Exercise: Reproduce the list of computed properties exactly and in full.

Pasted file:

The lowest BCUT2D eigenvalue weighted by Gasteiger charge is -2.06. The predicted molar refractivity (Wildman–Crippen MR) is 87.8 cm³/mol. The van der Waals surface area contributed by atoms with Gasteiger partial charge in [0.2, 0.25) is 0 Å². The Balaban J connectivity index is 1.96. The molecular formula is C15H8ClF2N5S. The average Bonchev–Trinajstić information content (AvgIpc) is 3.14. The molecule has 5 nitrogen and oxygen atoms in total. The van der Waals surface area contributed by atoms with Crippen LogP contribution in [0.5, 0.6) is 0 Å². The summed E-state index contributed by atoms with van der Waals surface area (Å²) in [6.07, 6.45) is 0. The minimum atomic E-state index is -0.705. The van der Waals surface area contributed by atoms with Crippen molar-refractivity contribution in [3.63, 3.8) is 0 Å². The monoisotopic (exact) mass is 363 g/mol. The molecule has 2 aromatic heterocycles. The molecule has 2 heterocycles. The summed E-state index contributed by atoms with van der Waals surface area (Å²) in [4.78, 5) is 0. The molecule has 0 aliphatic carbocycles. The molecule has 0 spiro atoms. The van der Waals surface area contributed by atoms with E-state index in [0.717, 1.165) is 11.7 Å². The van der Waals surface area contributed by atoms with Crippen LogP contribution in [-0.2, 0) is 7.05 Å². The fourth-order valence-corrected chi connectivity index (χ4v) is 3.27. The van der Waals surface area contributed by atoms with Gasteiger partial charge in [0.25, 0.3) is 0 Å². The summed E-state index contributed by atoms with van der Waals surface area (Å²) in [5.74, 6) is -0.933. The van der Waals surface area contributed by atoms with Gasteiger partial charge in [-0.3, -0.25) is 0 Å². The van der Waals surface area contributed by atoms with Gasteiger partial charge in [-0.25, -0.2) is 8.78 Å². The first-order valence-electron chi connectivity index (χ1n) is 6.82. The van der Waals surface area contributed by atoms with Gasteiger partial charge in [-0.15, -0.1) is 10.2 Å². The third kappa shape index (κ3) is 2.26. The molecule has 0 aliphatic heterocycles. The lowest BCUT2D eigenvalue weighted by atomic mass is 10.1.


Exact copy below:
The lowest BCUT2D eigenvalue weighted by Gasteiger charge is -2.06. The predicted molar refractivity (Wildman–Crippen MR) is 87.8 cm³/mol. The van der Waals surface area contributed by atoms with Gasteiger partial charge in [0.2, 0.25) is 0 Å². The Balaban J connectivity index is 1.96. The molecular formula is C15H8ClF2N5S. The average Bonchev–Trinajstić information content (AvgIpc) is 3.14. The molecule has 5 nitrogen and oxygen atoms in total. The van der Waals surface area contributed by atoms with Crippen LogP contribution in [0.5, 0.6) is 0 Å². The summed E-state index contributed by atoms with van der Waals surface area (Å²) in [6.07, 6.45) is 0. The minimum atomic E-state index is -0.705. The van der Waals surface area contributed by atoms with Crippen molar-refractivity contribution in [3.63, 3.8) is 0 Å². The monoisotopic (exact) mass is 363 g/mol. The molecule has 2 aromatic heterocycles. The molecule has 2 heterocycles. The summed E-state index contributed by atoms with van der Waals surface area (Å²) in [4.78, 5) is 0. The molecule has 0 aliphatic carbocycles. The molecule has 0 spiro atoms. The van der Waals surface area contributed by atoms with E-state index in [0.717, 1.165) is 11.7 Å². The van der Waals surface area contributed by atoms with Crippen LogP contribution in [-0.2, 0) is 7.05 Å². The fourth-order valence-corrected chi connectivity index (χ4v) is 3.27. The van der Waals surface area contributed by atoms with Gasteiger partial charge in [0.25, 0.3) is 0 Å². The summed E-state index contributed by atoms with van der Waals surface area (Å²) in [5.74, 6) is -0.933. The van der Waals surface area contributed by atoms with Gasteiger partial charge in [-0.3, -0.25) is 0 Å². The van der Waals surface area contributed by atoms with Gasteiger partial charge in [-0.25, -0.2) is 8.78 Å². The first-order valence-electron chi connectivity index (χ1n) is 6.82. The van der Waals surface area contributed by atoms with Gasteiger partial charge in [-0.15, -0.1) is 10.2 Å². The third kappa shape index (κ3) is 2.26. The molecule has 0 aliphatic heterocycles. The lowest BCUT2D eigenvalue weighted by atomic mass is 10.1.